Track trials settle issues on the track

The Cincinnati Enquirer

ATLANTA - There are no injury waivers at the U.S. Olympic Track & Field Trials. No automatic qualifiers. No selection shenanigans. No exceptions.

It is the most stressful and least scientific way of identifying America's elite athletes. Also the most democratic. The system has its flaws, to be sure, but fairness is not among them. Better a one-shot deal than a stacked deck. Better track's excruciating tension than gymnastics' egregious gerrymandering.

Shannon Miller and Dominique Moceanu will not participate in the U.S. Gymnastics Trials this week in Boston, yet both are virtually assured a place on the Olympic team. They have both obtained injury waivers that will allow them to sit on their scores from the nationals and be spared the necessity of performing under pressure for a place on the team.

Frankly, this smacks of favoritism. It invites abuse. It encourages fraud. Ours is not to question whether Miller (wrist) and Moceanu (stress fracture) are legitimately injured, but even disinterested doctors typically err on the side of caution.

Assuming Miller and Moceanu are too brittle to compete in the Trials, why should we suppose they will be any sturdier next month? Moreover, why should their rivals be expected to compete, at the risk of injury and capricious judging, if Miller and Moceanu don't face the same perils?

Thorny questions abound, not the least of which is whether spectators will spend top dollar for non-binding trials. Medals-hungry Americans want the best possible team to represent us in Atlanta, but we also have a national aversion to back-room politics. We empathized with Dan O'Brien when the world's ranking decathlete failed to qualify for the 1992 U.S. team, but we would surely resent it if he were given a bye.

No better way

We hold this truth to be self-evident: You can't have fair play and open competition if some athletes are more equal than others.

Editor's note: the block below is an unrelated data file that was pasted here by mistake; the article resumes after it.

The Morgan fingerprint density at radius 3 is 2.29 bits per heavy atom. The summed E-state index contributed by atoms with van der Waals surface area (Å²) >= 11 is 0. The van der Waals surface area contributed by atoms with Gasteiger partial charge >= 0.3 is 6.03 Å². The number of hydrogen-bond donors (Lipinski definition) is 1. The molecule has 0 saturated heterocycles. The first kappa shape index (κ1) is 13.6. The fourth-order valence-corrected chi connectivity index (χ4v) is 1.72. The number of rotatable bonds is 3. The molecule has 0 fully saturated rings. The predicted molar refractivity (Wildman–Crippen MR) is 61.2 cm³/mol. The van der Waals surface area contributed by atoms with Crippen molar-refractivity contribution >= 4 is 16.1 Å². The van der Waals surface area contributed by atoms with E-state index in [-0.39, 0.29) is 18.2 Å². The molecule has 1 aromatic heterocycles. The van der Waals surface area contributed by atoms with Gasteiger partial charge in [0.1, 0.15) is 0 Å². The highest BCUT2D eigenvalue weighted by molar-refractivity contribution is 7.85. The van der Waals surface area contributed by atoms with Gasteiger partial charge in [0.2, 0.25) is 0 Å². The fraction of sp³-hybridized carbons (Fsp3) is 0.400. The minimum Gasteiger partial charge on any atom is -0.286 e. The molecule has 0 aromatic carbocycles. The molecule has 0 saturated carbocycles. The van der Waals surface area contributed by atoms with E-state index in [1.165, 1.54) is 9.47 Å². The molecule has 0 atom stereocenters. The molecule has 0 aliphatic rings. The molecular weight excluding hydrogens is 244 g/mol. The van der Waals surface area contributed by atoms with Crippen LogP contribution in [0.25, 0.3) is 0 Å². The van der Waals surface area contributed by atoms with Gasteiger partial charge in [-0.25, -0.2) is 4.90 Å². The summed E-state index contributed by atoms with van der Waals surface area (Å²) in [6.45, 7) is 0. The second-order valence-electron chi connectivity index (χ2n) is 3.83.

Elite athletes argue that the track trials carry too much weight. They fear their life's work may be undone by a single bad day. They think a world championship or a world record should exempt them from proving themselves a second time. But they have yet to present a compelling alternative.

''I think there should be a little flexibility - not much - for people who are world champions or world record-holders,'' said Dr. Frank Zarnowski, who addresses the issue in Olympic Glory Denied. ''The conditions should be very very rigorous and the (standard) extremely high, incredibly high.''

The difficulty inherent in making exceptions is in deciding where to draw the line. Does Butch Reynolds rate a pass in the 400 meters for the world record he set in 1988? Should a world champion be able to sit on his title a year after earning it, even if other competitors pass him by in the interim? Can you open this can of worms without creating a new set of problems?

Olan Cassell, executive director of USA Track & Field, says the issue has been debated by the Athletes Advisory Council and that their votes have favored the status quo. This is to be expected. Most athletes would not benefit from exemptions, and few can be expected to vote against their own self-interest.

Leave it up to the athletes

Yet there is something to be said for the notion that an athlete should earn his place in the Olympics on a designated day near the start of the Summer Games, under similar stress, when all his competitors must contend with the same conditions. The best man won't always win, but the winner will always be a worthy individuals.

Other countries choose their teams differently, but few have as many capable athletes in contention. Entering the Trials, seven of the nine fastest 400 meters in the world this year had been run by Americans, and all of these times were separated by less than half a second.

The most sensible solution is to let the athletes fight it out. Whenever possible, sporting justice should not be left to judgment calls.

Tim Sullivan is an Enquirer columnist.

Published June 23, 1996.